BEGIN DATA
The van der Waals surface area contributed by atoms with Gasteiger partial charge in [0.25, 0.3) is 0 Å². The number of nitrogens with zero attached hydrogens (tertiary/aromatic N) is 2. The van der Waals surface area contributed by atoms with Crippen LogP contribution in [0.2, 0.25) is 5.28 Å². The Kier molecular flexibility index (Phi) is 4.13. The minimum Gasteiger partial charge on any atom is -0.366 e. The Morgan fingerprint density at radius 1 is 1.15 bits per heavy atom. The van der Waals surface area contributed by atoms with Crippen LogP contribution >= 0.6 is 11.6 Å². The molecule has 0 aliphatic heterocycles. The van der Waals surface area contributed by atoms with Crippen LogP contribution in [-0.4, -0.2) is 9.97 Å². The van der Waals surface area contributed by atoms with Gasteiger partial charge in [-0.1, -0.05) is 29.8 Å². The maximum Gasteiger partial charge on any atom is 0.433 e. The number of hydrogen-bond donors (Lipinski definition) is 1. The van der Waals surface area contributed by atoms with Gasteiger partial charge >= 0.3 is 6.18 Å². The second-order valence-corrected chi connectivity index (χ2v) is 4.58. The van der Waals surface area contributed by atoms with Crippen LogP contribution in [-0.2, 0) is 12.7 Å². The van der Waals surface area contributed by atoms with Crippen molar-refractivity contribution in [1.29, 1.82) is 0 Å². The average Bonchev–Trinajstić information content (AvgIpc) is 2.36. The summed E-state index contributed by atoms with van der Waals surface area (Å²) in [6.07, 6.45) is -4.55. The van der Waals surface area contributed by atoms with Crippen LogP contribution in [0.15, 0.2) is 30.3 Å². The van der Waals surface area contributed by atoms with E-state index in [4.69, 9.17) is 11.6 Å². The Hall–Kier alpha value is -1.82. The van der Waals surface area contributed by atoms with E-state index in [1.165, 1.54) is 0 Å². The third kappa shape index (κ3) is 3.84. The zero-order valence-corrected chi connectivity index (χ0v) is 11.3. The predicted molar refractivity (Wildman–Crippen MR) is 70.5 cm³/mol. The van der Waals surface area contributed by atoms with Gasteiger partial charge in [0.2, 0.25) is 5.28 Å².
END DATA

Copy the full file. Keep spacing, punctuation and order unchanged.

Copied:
The van der Waals surface area contributed by atoms with Gasteiger partial charge in [0.25, 0.3) is 0 Å². The number of nitrogens with zero attached hydrogens (tertiary/aromatic N) is 2. The van der Waals surface area contributed by atoms with Crippen LogP contribution in [0.2, 0.25) is 5.28 Å². The Kier molecular flexibility index (Phi) is 4.13. The minimum Gasteiger partial charge on any atom is -0.366 e. The Morgan fingerprint density at radius 1 is 1.15 bits per heavy atom. The van der Waals surface area contributed by atoms with Crippen LogP contribution >= 0.6 is 11.6 Å². The molecule has 0 aliphatic heterocycles. The van der Waals surface area contributed by atoms with Crippen LogP contribution in [-0.4, -0.2) is 9.97 Å². The van der Waals surface area contributed by atoms with Gasteiger partial charge in [-0.1, -0.05) is 29.8 Å². The maximum Gasteiger partial charge on any atom is 0.433 e. The number of hydrogen-bond donors (Lipinski definition) is 1. The van der Waals surface area contributed by atoms with Gasteiger partial charge >= 0.3 is 6.18 Å². The second-order valence-corrected chi connectivity index (χ2v) is 4.58. The van der Waals surface area contributed by atoms with Crippen LogP contribution in [-0.2, 0) is 12.7 Å². The van der Waals surface area contributed by atoms with Crippen molar-refractivity contribution in [1.29, 1.82) is 0 Å². The average Bonchev–Trinajstić information content (AvgIpc) is 2.36. The summed E-state index contributed by atoms with van der Waals surface area (Å²) in [6.07, 6.45) is -4.55. The van der Waals surface area contributed by atoms with Crippen LogP contribution in [0.15, 0.2) is 30.3 Å². The van der Waals surface area contributed by atoms with E-state index in [4.69, 9.17) is 11.6 Å². The Hall–Kier alpha value is -1.82. The van der Waals surface area contributed by atoms with E-state index in [1.165, 1.54) is 0 Å². The third kappa shape index (κ3) is 3.84. The zero-order valence-corrected chi connectivity index (χ0v) is 11.3. The predicted molar refractivity (Wildman–Crippen MR) is 70.5 cm³/mol. The van der Waals surface area contributed by atoms with Gasteiger partial charge in [0.2, 0.25) is 5.28 Å².